New media and the open enrollment classroom
To discuss the availability and usefulness of new media, digital humanities, and the Maker-mindset in open-enrollment classrooms from an instructor’s point of view, I would like to discuss two specific assignments that have been particularly successful in my own classroom. One is a using video to teach rhetorical analysis in Composition 2, which I have been formally studying in my students for two years, and the second is a form of longitudinal group blogging.
One of the required elements in our Composition 2 sequence is a rhetorical analysis essay of 6-8 pages with at least 5 sources. There is nothing particularly unusual about this assignment, but it is difficult to get students of all levels in the classroom to break free of summarizing the text they have chosen to analyze. From my experience in directing the Writing Center, I know that many instructors attempt to limit summary (two paragraphs, for example) or eliminate it entirely by requiring all students to analyze the same text, but neither method consistently creates essays that critically reflect upon how the author of the original piece constructed their argument mindfully (or not, as the case may be).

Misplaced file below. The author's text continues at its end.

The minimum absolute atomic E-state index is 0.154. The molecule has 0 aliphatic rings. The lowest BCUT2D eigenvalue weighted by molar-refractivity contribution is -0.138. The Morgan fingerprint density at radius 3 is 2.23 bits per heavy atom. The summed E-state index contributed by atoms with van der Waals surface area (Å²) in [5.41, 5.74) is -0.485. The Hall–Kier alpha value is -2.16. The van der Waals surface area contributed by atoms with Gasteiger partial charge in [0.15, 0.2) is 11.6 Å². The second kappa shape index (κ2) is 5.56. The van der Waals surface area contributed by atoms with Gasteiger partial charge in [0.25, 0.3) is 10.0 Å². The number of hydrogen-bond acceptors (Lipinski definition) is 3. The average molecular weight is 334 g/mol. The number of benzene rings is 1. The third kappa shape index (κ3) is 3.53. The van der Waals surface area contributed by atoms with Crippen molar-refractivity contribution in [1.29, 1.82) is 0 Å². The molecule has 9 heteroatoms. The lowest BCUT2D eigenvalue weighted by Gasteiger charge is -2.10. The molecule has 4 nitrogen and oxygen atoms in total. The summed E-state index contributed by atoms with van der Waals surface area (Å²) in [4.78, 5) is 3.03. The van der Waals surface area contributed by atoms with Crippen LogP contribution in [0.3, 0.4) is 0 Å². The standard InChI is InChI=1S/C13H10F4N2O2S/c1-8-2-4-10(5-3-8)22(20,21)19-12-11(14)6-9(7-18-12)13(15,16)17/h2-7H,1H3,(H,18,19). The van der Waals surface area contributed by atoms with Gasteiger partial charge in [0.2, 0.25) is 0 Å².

I begin the project very early in the term by having students watch Jack Black and Mos Def’s Be Kind Rewind (Gondry, 2008). In the movie, all of the tapes at a small video store in Passaic, New Jersey are erased. The store itself is suffering as well as the town. In the beginning of the film we see a town that is failing, divided, and broken by lack of income. The video store is about to be condemned and turned into a housing project. However, the people who live there want to save their town. So, when the tapes are erased, the main characters begin refilming the movies with a video camera and whatever they have around the store, local businesses, and their homes. They remake Ghostbusters, and when the renter likes it, begin to do more and more films. Along the way, they call their parodied versions “sweded” films, and the entire town gets involved in their making (Gondry, 2008). Eventually they get in trouble for using the tapes that the original movies were on, they are destroyed, but the town works together to make one last movie about their own past (and that Fats Waller, jazz musician, lived there in their town) before the store is closed and moved to the projects. In doing so, they learn that making this sort of project together as a town has the ability to recreate their community and bring them all closer (Gondry, 2008).